I don’t know whether it was intended, but if your placement of “When kindness catches on” next to “A lousy and cruel rejection” on the Oct. 22 Other Opinion page was meant to contrast political rhetoric and reality, it had the desired effect.
America has kind and generous people who habitually “pay it forward” to help those in need. Though a minority of extremes at both ends of the political spectrum spew little more than spit and fire, I believe a much greater majority of the opposition to the Affordable Care Act has less to do with “sheer spite,” as Paul Krugman describes it, and much more to do with the manner in which it was brought into being and the persistent shroud of economic uncertainty that envelops it. It is much too big to accurately predict its economic impact, and people understand this.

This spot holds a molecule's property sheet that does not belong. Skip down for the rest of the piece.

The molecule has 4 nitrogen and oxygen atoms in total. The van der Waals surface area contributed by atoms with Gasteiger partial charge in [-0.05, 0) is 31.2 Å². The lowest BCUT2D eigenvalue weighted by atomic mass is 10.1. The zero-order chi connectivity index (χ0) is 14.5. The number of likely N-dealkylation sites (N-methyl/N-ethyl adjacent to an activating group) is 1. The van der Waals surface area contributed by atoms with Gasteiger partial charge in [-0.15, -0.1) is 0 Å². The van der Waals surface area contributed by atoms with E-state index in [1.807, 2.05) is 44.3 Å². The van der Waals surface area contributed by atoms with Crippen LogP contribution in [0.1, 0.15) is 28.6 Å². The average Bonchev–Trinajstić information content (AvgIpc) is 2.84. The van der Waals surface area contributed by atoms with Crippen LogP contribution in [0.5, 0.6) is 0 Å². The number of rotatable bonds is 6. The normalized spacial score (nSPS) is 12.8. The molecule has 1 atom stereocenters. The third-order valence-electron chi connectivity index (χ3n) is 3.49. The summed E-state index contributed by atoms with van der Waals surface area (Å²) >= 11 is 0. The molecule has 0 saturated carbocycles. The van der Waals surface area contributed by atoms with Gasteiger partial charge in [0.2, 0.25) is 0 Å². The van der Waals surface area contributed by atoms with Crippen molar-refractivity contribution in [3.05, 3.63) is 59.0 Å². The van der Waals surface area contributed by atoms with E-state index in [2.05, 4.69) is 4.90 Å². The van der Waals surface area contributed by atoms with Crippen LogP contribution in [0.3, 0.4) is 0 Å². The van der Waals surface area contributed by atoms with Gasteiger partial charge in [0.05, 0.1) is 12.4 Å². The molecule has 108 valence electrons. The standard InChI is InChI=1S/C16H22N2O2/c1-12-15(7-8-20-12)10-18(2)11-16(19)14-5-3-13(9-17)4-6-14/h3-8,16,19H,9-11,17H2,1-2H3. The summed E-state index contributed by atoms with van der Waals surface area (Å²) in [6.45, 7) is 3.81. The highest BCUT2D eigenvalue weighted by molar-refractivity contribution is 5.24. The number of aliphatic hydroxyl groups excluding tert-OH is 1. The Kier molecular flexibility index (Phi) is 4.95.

Gov. Pat McCrory’s statement at the Heritage Foundation on Monday reflected this uncertainty when he explained his administration’s rejection of expanded Medicaid due, in part, to the unknown cost to N.C., something Krugman referred to as “trivial amounts.” Americans will line up to help but, as Connie Herring is quoted, “You can’t pay it forward if you’re broke.”